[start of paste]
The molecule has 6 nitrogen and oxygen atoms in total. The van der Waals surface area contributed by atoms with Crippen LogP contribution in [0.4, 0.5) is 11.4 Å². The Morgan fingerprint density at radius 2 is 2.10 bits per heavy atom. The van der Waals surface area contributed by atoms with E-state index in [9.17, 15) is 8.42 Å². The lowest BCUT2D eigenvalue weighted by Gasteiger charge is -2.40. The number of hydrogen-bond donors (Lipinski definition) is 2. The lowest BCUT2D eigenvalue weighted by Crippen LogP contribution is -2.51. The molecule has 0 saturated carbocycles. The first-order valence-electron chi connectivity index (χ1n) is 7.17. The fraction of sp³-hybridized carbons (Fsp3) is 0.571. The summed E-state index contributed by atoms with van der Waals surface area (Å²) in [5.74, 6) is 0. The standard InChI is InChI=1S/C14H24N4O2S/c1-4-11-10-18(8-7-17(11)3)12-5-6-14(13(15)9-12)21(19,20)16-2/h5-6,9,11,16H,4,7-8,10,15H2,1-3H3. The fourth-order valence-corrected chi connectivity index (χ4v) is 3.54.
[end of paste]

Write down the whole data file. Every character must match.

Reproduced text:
The molecule has 6 nitrogen and oxygen atoms in total. The van der Waals surface area contributed by atoms with Crippen LogP contribution in [0.4, 0.5) is 11.4 Å². The Morgan fingerprint density at radius 2 is 2.10 bits per heavy atom. The van der Waals surface area contributed by atoms with E-state index in [9.17, 15) is 8.42 Å². The lowest BCUT2D eigenvalue weighted by Gasteiger charge is -2.40. The number of hydrogen-bond donors (Lipinski definition) is 2. The lowest BCUT2D eigenvalue weighted by Crippen LogP contribution is -2.51. The molecule has 0 saturated carbocycles. The first-order valence-electron chi connectivity index (χ1n) is 7.17. The fraction of sp³-hybridized carbons (Fsp3) is 0.571. The summed E-state index contributed by atoms with van der Waals surface area (Å²) in [5.74, 6) is 0. The standard InChI is InChI=1S/C14H24N4O2S/c1-4-11-10-18(8-7-17(11)3)12-5-6-14(13(15)9-12)21(19,20)16-2/h5-6,9,11,16H,4,7-8,10,15H2,1-3H3. The fourth-order valence-corrected chi connectivity index (χ4v) is 3.54.